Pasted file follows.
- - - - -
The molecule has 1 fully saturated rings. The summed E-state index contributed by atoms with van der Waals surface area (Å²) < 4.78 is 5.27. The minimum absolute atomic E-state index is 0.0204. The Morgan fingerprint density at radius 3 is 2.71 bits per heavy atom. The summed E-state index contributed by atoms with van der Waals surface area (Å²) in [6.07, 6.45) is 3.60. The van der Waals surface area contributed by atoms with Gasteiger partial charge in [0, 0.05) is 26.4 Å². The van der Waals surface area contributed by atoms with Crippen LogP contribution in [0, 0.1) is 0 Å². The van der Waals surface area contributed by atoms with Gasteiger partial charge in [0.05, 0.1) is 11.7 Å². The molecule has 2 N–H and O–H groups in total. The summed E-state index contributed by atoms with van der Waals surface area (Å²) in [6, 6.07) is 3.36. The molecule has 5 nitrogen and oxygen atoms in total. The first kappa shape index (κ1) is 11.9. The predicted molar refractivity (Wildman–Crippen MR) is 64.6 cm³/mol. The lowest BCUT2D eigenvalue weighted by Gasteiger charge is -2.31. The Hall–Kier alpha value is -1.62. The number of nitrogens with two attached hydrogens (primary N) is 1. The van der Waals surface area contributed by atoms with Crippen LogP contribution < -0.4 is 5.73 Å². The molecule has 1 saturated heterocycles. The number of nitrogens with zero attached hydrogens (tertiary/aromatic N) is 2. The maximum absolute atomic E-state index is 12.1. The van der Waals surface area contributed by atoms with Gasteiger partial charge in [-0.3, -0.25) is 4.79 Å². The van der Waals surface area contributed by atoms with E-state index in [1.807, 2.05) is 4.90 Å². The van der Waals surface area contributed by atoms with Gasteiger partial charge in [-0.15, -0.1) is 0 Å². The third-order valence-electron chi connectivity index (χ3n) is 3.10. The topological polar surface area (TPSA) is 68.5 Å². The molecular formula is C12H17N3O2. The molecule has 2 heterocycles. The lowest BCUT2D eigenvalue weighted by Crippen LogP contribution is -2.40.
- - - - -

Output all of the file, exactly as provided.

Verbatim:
The molecule has 1 fully saturated rings. The summed E-state index contributed by atoms with van der Waals surface area (Å²) < 4.78 is 5.27. The minimum absolute atomic E-state index is 0.0204. The Morgan fingerprint density at radius 3 is 2.71 bits per heavy atom. The summed E-state index contributed by atoms with van der Waals surface area (Å²) in [6.07, 6.45) is 3.60. The van der Waals surface area contributed by atoms with Gasteiger partial charge in [0, 0.05) is 26.4 Å². The van der Waals surface area contributed by atoms with Crippen LogP contribution in [0, 0.1) is 0 Å². The van der Waals surface area contributed by atoms with Gasteiger partial charge in [0.05, 0.1) is 11.7 Å². The molecule has 2 N–H and O–H groups in total. The summed E-state index contributed by atoms with van der Waals surface area (Å²) in [6, 6.07) is 3.36. The molecule has 5 nitrogen and oxygen atoms in total. The first kappa shape index (κ1) is 11.9. The predicted molar refractivity (Wildman–Crippen MR) is 64.6 cm³/mol. The lowest BCUT2D eigenvalue weighted by Gasteiger charge is -2.31. The Hall–Kier alpha value is -1.62. The number of nitrogens with two attached hydrogens (primary N) is 1. The van der Waals surface area contributed by atoms with Crippen LogP contribution < -0.4 is 5.73 Å². The molecule has 1 saturated heterocycles. The number of nitrogens with zero attached hydrogens (tertiary/aromatic N) is 2. The maximum absolute atomic E-state index is 12.1. The van der Waals surface area contributed by atoms with Gasteiger partial charge in [-0.3, -0.25) is 4.79 Å². The van der Waals surface area contributed by atoms with E-state index in [1.807, 2.05) is 4.90 Å². The van der Waals surface area contributed by atoms with Gasteiger partial charge in [-0.15, -0.1) is 0 Å². The third-order valence-electron chi connectivity index (χ3n) is 3.10. The topological polar surface area (TPSA) is 68.5 Å². The molecular formula is C12H17N3O2. The molecule has 2 heterocycles. The lowest BCUT2D eigenvalue weighted by Crippen LogP contribution is -2.40.